Content Marketing is a simple idea in theory with a steep learning curve in practice. Basically, you make content that generates leads for your business.
Yes, in the way that the theory of gravity is simple to watch but difficult to document.
When a legendary apple dropped on Sir Isaac Newton’s head, the result was obvious. When centuries of scientists have tried to perfectly document the math behind this phenomenon, the system became vastly more complex. (That’s why it’s still a scientific theory instead of a law.)
Similarly, content marketing starts with a simple concept of the conversion funnel. In theory, prospective customers follow this process organically (like an apple dropping from a tree). But, engineering a conversion funnel actually looks more like a constant feedback loop.
It starts with making an offer (such as an eBook). The offer lives on a landing page, waiting for traffic to convert into leads. On both ends, your advertising (initial contact) and sales follow-up (final contact) need to constantly shift and improve.
It’s about as hard as engineering gravity.
The Conversion Funnel
Digital Marketers, especially those who specialize in Content Marketing, build campaigns around the conversion funnel. The concept is fairly simple.
At the top you have the page views on a referring page. This is the top of the funnel and (obviously) the highest number of users. Often, this is an advertisement that links to your website. It can also be a social media post, search engine result or any digital marketing channel.
Those who click are the next number. That is often represented as a percentage called the click-through-rate. This number is usually small with .02% as an average.
Then, the visitor hits the landing page. At this point, several indicators are at play like on-page time. The goal here is that someone takes the appropriate action like making a purchase, downloading something or subscribing.
With just this simple overview, you can see how the variables along the way impact effectiveness. Improving the ad will get you more clicks, which raises your click-through rate. Making sure the landing page delivers value will raise on-page time. Content within the landing page will push a visitor toward or away from the desired action.
Tweaking all the parts to perfection improves the efficiency of the conversion funnel.
Like any useful principle, the funnel concept boils everything down to a simple process. However, in real life, a user may deviate from that straightforward path.
They may leave your website and come back later. They may jump around your site and then come back to the landing page. They may get distracted and start looking for something else entirely.
But, the general principle of the conversion funnel helps you see where an eBook fits in the process.
At the top of the funnel, you need to attract readers. Ideally, your advertising is more than click-bait and actually represents your eBook well. This raises the likelihood of downloads later in the funnel.
To start, choose the channels that best suit your audience. Whether you use paid methods or non-traditional mediums, you’ll need to select based on audience.
Then, create media that works well on each channel. Some of these may be obvious, like a video on social media. Others may be more unique and inspired. Regardless, make sure that your advertising is both catchy and clear to attract readers.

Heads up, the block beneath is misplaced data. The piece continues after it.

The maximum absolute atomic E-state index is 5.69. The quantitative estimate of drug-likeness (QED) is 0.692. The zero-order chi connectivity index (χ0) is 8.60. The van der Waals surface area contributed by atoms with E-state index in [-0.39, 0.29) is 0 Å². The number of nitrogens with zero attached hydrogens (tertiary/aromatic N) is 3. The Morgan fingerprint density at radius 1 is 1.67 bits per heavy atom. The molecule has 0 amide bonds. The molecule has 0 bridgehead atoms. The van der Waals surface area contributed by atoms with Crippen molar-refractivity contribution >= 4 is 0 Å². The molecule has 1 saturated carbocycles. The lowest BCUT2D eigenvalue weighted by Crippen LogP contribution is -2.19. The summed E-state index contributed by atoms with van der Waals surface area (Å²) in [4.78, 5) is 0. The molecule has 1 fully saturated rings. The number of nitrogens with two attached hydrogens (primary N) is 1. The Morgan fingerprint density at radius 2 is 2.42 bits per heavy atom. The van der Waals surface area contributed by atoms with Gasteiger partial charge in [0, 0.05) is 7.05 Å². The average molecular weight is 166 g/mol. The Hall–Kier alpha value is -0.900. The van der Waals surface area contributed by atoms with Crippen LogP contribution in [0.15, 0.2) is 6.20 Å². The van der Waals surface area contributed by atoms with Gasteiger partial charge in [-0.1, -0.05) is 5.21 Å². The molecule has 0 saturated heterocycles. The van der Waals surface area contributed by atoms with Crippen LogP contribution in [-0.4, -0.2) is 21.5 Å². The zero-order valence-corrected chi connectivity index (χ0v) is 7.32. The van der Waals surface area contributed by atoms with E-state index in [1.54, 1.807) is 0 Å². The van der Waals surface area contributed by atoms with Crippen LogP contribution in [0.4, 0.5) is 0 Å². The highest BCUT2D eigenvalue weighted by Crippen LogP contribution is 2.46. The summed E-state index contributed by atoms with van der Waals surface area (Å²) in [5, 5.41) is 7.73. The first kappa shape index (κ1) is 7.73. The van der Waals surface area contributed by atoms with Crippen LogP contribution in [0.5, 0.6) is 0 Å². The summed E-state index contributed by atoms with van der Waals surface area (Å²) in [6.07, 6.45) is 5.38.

On the landing page, there are several things you can do to encourage downloads. First, make sure your form is simple and easy to find. Keep it high on the page and use as few fields as possible. Although it can be tempting to add many questions to qualify your leads, this will lessen the possibility of a download. You can qualify leads later using other techniques like email surveys, website tracking or sales research.
Additionally, your landing page should sell the eBook. Include a preview of the content that reveals the benefits. This can be as simple as letting them download the first few pages without a gate or as complex as creating a rich media story to engage the visitor.
Overall, you should have content on the page that encourages an immediate download.
After someone downloads your eBook, you want an automated way to continue engaging them. For most organizations, this means a 15-minute follow-up email. You can use it as a warm touch with a soft sell to keep them in touch (like an email subscription).
Make sure that you don’t just add them to an automation (or a subscription list) unless they opt in. This violates trust (and raises your unsubscribe percentage). Follow the best practices of email marketing to help convert them to a customer at the proper time.
Integrating with Sales
Evaluating intent turns a lead into a meaningful relationship. So, you need to make sure that your system integrates well with sales. As you qualify leads, through tracking and email marketing, you’ll uncover individuals that should be moved over to sales.
So, keep your sales team in the loop on your eBooks. They can provide valuable feedback about which leads move through the process. Also, they may offer insights into which information is most valuable to your audience.
Then, you can adjust your advertising to narrow in on that target.
Make eBooks a Part of your Content Strategy
The feedback loop is essential to making eBooks a part of your content strategy.
When you develop an eBook, you can integrate it within your existing content strategy by capitalizing on the key principles behind the conversion funnel. Essentially, the eBook should be the main incentive (offer) to exchange contact information with your organization. So, all of the paths to the eBook should soft sell your audience, priming them to hand over their email address on the landing page.
Then, your eBook leverages your expert knowledge to market your organization and generate valuable leads.